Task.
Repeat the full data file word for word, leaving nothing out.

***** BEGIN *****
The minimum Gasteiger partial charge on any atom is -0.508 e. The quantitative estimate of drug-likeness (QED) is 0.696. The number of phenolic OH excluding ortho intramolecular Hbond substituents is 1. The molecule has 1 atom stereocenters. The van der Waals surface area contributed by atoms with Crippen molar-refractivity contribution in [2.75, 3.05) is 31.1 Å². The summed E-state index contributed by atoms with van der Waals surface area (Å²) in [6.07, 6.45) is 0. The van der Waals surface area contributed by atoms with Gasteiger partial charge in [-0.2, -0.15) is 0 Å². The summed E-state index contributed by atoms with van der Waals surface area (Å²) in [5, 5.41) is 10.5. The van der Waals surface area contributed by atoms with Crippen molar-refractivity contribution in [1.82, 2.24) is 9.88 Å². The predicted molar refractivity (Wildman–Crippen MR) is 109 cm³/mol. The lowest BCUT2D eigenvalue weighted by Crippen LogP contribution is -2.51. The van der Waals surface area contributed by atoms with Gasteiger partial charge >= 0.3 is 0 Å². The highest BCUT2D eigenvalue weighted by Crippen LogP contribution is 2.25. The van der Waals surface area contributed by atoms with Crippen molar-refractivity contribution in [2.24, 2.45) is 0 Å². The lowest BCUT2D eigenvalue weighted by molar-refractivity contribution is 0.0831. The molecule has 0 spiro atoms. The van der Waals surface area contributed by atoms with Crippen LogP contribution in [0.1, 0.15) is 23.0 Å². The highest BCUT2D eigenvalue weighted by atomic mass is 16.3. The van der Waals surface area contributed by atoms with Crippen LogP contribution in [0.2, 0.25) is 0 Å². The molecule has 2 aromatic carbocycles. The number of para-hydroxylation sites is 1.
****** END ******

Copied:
The minimum Gasteiger partial charge on any atom is -0.508 e. The quantitative estimate of drug-likeness (QED) is 0.696. The number of phenolic OH excluding ortho intramolecular Hbond substituents is 1. The molecule has 1 atom stereocenters. The van der Waals surface area contributed by atoms with Crippen molar-refractivity contribution in [2.75, 3.05) is 31.1 Å². The summed E-state index contributed by atoms with van der Waals surface area (Å²) in [6.07, 6.45) is 0. The van der Waals surface area contributed by atoms with Gasteiger partial charge in [-0.2, -0.15) is 0 Å². The summed E-state index contributed by atoms with van der Waals surface area (Å²) in [5, 5.41) is 10.5. The van der Waals surface area contributed by atoms with Crippen molar-refractivity contribution in [1.82, 2.24) is 9.88 Å². The predicted molar refractivity (Wildman–Crippen MR) is 109 cm³/mol. The lowest BCUT2D eigenvalue weighted by Crippen LogP contribution is -2.51. The van der Waals surface area contributed by atoms with Gasteiger partial charge >= 0.3 is 0 Å². The highest BCUT2D eigenvalue weighted by Crippen LogP contribution is 2.25. The van der Waals surface area contributed by atoms with Crippen molar-refractivity contribution in [2.24, 2.45) is 0 Å². The lowest BCUT2D eigenvalue weighted by molar-refractivity contribution is 0.0831. The molecule has 0 spiro atoms. The van der Waals surface area contributed by atoms with Crippen LogP contribution in [0.1, 0.15) is 23.0 Å². The highest BCUT2D eigenvalue weighted by atomic mass is 16.3. The van der Waals surface area contributed by atoms with Crippen LogP contribution in [0.2, 0.25) is 0 Å². The molecule has 2 aromatic carbocycles. The number of para-hydroxylation sites is 1.